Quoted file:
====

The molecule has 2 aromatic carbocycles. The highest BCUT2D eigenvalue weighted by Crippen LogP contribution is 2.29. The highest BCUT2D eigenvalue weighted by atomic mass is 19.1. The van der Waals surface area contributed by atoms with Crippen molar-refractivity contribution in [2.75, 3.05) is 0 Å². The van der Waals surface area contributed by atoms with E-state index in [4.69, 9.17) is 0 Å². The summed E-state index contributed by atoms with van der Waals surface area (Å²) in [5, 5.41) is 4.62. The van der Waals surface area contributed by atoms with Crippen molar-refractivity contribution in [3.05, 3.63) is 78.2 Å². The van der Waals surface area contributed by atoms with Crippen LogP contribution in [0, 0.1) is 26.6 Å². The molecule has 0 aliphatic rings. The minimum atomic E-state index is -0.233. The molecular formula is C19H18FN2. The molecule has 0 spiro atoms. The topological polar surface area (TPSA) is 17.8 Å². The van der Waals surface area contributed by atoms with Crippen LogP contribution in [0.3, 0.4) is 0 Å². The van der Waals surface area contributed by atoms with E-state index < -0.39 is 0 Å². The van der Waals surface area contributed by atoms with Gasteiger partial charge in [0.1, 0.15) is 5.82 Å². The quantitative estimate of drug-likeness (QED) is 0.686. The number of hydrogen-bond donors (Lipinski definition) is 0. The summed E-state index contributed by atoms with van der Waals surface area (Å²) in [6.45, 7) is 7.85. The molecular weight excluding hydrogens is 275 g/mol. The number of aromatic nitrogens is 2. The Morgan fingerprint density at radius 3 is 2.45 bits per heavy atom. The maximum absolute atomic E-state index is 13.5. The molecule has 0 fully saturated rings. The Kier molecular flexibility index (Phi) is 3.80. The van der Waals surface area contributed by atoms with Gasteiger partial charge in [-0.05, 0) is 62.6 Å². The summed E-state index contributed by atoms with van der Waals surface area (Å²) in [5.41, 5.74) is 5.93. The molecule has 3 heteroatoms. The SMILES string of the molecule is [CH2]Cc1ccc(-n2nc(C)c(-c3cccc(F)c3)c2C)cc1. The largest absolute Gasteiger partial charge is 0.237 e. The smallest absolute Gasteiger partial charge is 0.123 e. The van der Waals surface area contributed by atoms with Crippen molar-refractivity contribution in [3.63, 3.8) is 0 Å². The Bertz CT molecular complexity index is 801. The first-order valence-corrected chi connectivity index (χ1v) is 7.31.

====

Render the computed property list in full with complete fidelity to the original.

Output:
The molecule has 2 aromatic carbocycles. The highest BCUT2D eigenvalue weighted by Crippen LogP contribution is 2.29. The highest BCUT2D eigenvalue weighted by atomic mass is 19.1. The van der Waals surface area contributed by atoms with Crippen molar-refractivity contribution in [2.75, 3.05) is 0 Å². The van der Waals surface area contributed by atoms with E-state index in [4.69, 9.17) is 0 Å². The summed E-state index contributed by atoms with van der Waals surface area (Å²) in [5, 5.41) is 4.62. The van der Waals surface area contributed by atoms with Crippen molar-refractivity contribution in [3.05, 3.63) is 78.2 Å². The van der Waals surface area contributed by atoms with Crippen LogP contribution in [0, 0.1) is 26.6 Å². The molecule has 0 aliphatic rings. The minimum atomic E-state index is -0.233. The molecular formula is C19H18FN2. The molecule has 0 spiro atoms. The topological polar surface area (TPSA) is 17.8 Å². The van der Waals surface area contributed by atoms with Crippen LogP contribution in [0.3, 0.4) is 0 Å². The van der Waals surface area contributed by atoms with E-state index < -0.39 is 0 Å². The van der Waals surface area contributed by atoms with Gasteiger partial charge in [0.1, 0.15) is 5.82 Å². The quantitative estimate of drug-likeness (QED) is 0.686. The number of hydrogen-bond donors (Lipinski definition) is 0. The summed E-state index contributed by atoms with van der Waals surface area (Å²) in [6.45, 7) is 7.85. The molecular weight excluding hydrogens is 275 g/mol. The number of aromatic nitrogens is 2. The Morgan fingerprint density at radius 3 is 2.45 bits per heavy atom. The maximum absolute atomic E-state index is 13.5. The molecule has 0 fully saturated rings. The Kier molecular flexibility index (Phi) is 3.80. The van der Waals surface area contributed by atoms with Gasteiger partial charge in [-0.05, 0) is 62.6 Å². The summed E-state index contributed by atoms with van der Waals surface area (Å²) in [5.41, 5.74) is 5.93. The molecule has 3 heteroatoms. The SMILES string of the molecule is [CH2]Cc1ccc(-n2nc(C)c(-c3cccc(F)c3)c2C)cc1. The largest absolute Gasteiger partial charge is 0.237 e. The smallest absolute Gasteiger partial charge is 0.123 e. The van der Waals surface area contributed by atoms with Crippen molar-refractivity contribution in [3.63, 3.8) is 0 Å². The Bertz CT molecular complexity index is 801. The first-order valence-corrected chi connectivity index (χ1v) is 7.31.